time travel

Saturday was my best visit ever to the Dickens Fair. I found a bodice that almost exactly matches my silver-grey skirt, and wore them with a white peasant blouse and a black leather belt and high-heeled boots and a couple of strings of jet that used to be Mum’s. I looked adorably steampunk.

The kids are old enough now that I don’t panic as much when they are out of sight, mostly, and they don’t whine or need to be carried, as much. This has had an enormously positive effect on my wellbeing. It’s most noticeable with the things we do once a year. I started going to the Fair when Julia was a babe in arms, and two or three hours used to be a long visit for us. This year we were there when it opened and almost closed it down. I don’t get as tired or irritable, and I don’t get that terrible feeling of having heavy weights hanging off me all the time, so that my very skin aches. Small children are an unimaginable amount of work. But my children are not small any more. Vast relief, and of course also, great ruefulness and sentimentality.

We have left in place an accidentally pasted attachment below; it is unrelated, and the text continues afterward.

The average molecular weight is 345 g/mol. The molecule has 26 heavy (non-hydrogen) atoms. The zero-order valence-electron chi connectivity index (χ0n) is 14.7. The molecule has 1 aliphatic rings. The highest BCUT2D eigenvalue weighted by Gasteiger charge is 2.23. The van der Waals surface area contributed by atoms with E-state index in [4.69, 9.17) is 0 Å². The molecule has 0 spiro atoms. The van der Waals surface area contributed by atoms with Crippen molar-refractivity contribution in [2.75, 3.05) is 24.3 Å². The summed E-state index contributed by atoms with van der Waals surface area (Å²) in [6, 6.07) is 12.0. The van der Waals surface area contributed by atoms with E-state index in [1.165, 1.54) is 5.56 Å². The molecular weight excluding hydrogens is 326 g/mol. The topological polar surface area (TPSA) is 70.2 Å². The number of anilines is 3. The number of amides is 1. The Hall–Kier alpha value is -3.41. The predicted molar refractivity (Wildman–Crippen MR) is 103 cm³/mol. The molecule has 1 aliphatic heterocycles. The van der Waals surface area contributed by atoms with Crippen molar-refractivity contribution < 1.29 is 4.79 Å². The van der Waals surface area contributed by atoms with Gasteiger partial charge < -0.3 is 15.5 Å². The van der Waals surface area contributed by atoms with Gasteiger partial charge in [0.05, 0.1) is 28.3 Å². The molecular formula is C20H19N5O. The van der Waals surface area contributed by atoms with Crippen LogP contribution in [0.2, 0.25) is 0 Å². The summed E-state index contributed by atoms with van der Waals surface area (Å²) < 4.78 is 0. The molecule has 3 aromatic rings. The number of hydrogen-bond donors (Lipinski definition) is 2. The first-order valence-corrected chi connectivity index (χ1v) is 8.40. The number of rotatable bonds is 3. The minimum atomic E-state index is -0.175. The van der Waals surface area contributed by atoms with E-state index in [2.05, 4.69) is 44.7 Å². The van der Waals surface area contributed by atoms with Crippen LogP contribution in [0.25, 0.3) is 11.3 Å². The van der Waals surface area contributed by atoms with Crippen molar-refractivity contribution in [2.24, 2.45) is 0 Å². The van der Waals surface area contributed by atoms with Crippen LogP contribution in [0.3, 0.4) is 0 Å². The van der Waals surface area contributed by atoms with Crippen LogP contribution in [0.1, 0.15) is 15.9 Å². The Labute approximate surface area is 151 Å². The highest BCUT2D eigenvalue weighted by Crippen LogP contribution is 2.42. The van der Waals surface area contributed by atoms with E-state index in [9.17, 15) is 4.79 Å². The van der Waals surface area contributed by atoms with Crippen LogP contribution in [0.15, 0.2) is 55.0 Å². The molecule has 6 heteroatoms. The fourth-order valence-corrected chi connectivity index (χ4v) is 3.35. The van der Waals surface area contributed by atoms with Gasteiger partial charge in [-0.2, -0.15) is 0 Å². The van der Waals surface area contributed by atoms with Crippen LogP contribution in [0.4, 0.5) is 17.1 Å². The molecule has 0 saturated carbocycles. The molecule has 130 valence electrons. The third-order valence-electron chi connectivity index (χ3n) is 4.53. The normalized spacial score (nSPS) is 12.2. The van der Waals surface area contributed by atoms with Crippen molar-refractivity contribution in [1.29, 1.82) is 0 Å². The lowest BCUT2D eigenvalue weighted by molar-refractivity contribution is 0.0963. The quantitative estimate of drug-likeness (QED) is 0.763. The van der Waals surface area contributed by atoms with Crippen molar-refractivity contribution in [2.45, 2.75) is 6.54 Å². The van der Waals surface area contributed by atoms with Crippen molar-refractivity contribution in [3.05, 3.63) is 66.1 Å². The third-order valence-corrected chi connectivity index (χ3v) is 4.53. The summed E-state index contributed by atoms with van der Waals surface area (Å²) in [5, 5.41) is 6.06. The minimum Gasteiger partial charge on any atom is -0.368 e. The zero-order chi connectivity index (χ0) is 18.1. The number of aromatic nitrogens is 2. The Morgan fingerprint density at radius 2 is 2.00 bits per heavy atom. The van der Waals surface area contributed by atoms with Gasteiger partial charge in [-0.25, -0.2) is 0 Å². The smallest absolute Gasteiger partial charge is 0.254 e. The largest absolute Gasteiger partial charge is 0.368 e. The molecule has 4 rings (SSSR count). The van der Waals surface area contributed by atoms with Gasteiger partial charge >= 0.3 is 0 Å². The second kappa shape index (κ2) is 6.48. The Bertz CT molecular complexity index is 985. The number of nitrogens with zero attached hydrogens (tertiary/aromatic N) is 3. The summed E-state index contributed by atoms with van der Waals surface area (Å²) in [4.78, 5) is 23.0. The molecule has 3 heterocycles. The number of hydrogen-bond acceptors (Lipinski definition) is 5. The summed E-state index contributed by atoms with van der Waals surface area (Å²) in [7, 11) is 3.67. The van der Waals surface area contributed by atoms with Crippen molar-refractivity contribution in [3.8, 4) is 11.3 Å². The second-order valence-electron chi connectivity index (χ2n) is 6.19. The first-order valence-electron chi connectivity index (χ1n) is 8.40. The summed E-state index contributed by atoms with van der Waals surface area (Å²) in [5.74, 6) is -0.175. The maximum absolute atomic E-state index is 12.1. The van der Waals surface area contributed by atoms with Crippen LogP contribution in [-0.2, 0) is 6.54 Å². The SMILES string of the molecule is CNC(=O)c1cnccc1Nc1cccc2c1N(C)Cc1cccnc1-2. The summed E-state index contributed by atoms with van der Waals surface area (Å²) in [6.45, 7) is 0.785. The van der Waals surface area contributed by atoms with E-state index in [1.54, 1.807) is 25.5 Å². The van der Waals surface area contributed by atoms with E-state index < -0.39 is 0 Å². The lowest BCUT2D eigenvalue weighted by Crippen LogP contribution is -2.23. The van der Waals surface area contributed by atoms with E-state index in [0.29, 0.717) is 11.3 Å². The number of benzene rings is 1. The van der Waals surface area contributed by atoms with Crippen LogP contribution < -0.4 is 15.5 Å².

We got to do many more things. We heard Rudyard Kipling read The Elephant’s Child, and sketched live models in a Pre-Raphaelite Salon. Burne-Jones was there, and William Morris. And I learned how to waltz! I’ve waltzed before, but I can’t turn my head fast enough. So my lovely partner said “Just look into my eyes,” and so I did and the camera swirled around us and the music soared and I laughed my fool head off, and he said “Yes! This is how Victorians got high!” and I said “I finally get why it was so scandalous!”

Foxhunting and waltzing and Jane Austen. The pommification is starting to take.

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